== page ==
While the country is still reeling from the recession, the Spanish government's decision of initiating spending cuts and allowing privatization in health sector has attracted protests with thousands of doctors, nurses and other healthcare workers taking to the streets in Madrid.
The demonstrators blew whistles and chanted "nothing for the private sector" as they marched from leading hospitals in Madrid to the landmark Plaza de Sol square in the centre of the Spanish capital.
Police put the turnout at between 3,000 and 5,000 people. However the protest organisers gave an estimate of 70,000 people.
It was the fifth "white tide" demonstration held this year in Madrid, named after the colour of the medical scrubs worn by many of the protesters.
"We have to keep up the pressure, we can't let the government go ahead with its plans, it will not lead to more efficient services, on the contrary, healthcare will get worse," said Abel Alvarez, a 42-year-old X-ray technician at a Madrid hospital.
The conservative government of Prime Minister Mariano Rajoy has slashed health spending by seven billion euros ($9.1 billion) a year as part of a campaign to squeeze 150 billion euros out of the crisis-hit country's budget by 2014.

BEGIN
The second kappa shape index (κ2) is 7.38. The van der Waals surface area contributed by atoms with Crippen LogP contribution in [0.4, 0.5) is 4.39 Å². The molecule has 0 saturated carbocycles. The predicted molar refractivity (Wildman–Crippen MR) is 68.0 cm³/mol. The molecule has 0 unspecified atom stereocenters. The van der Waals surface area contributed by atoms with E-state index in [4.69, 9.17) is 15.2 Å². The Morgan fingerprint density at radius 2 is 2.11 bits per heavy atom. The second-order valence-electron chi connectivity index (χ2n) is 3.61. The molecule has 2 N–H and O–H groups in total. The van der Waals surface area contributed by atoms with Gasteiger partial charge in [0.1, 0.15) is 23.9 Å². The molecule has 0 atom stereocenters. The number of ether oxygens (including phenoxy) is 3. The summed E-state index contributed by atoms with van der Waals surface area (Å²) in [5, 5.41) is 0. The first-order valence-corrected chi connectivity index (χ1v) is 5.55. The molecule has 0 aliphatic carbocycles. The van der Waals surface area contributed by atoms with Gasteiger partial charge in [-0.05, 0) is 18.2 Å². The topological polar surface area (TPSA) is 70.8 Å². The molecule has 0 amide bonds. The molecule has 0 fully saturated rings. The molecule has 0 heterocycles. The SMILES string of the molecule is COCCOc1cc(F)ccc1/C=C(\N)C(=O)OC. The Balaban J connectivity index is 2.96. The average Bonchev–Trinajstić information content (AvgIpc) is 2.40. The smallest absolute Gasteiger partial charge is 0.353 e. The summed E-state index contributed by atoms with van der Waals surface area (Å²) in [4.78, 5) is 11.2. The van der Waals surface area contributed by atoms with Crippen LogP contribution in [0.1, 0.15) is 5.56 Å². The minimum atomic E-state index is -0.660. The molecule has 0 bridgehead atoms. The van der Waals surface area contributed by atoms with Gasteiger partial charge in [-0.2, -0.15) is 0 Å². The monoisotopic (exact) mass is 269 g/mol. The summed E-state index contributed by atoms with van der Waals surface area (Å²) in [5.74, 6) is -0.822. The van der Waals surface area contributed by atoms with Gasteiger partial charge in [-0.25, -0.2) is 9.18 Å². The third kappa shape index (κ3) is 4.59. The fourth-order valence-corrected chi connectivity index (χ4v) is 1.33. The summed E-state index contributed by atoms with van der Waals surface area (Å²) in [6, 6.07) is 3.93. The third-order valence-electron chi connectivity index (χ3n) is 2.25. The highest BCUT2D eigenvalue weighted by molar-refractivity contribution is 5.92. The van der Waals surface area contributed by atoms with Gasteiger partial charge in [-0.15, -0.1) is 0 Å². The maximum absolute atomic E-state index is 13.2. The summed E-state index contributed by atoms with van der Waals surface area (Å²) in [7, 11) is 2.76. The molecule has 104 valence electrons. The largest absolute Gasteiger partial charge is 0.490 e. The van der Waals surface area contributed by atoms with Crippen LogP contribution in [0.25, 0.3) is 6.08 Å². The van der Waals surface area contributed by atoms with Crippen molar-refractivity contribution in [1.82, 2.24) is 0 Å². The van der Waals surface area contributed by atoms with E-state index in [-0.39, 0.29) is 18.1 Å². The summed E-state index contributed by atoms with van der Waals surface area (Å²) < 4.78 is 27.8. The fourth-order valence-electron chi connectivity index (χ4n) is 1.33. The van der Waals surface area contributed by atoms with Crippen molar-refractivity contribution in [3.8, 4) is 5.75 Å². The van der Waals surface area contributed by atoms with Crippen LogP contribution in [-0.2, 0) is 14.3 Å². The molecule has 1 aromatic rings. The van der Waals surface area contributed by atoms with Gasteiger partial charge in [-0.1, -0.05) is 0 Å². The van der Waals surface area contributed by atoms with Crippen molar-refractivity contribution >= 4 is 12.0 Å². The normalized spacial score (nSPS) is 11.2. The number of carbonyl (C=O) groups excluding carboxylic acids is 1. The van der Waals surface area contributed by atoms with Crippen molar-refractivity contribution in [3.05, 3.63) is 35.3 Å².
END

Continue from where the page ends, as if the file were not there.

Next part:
The Madrid regional government plans to outsource management of six of 20 large public hospitals and of 27 health centres of the 270 in the region.
It argues the measure is needed to secure health services during a steep recession and meet deficit-reduction targets.
But Spanish healthcare workers and patients say private providers will put profits before quality and lead to a deterioration of the public health system.
"I have a chronic illness and it worries me that the government wants to dismantle the public healthcare service which generally works well," said 37-year-old Susana Sotillo, who came to the protest with her two daughters aged 7 and 5.
Spain's public healthcare system was ranked seventh in 2000 on the only occasion when the World Health Organisation compiled a league table comparing healthcare systems around the world.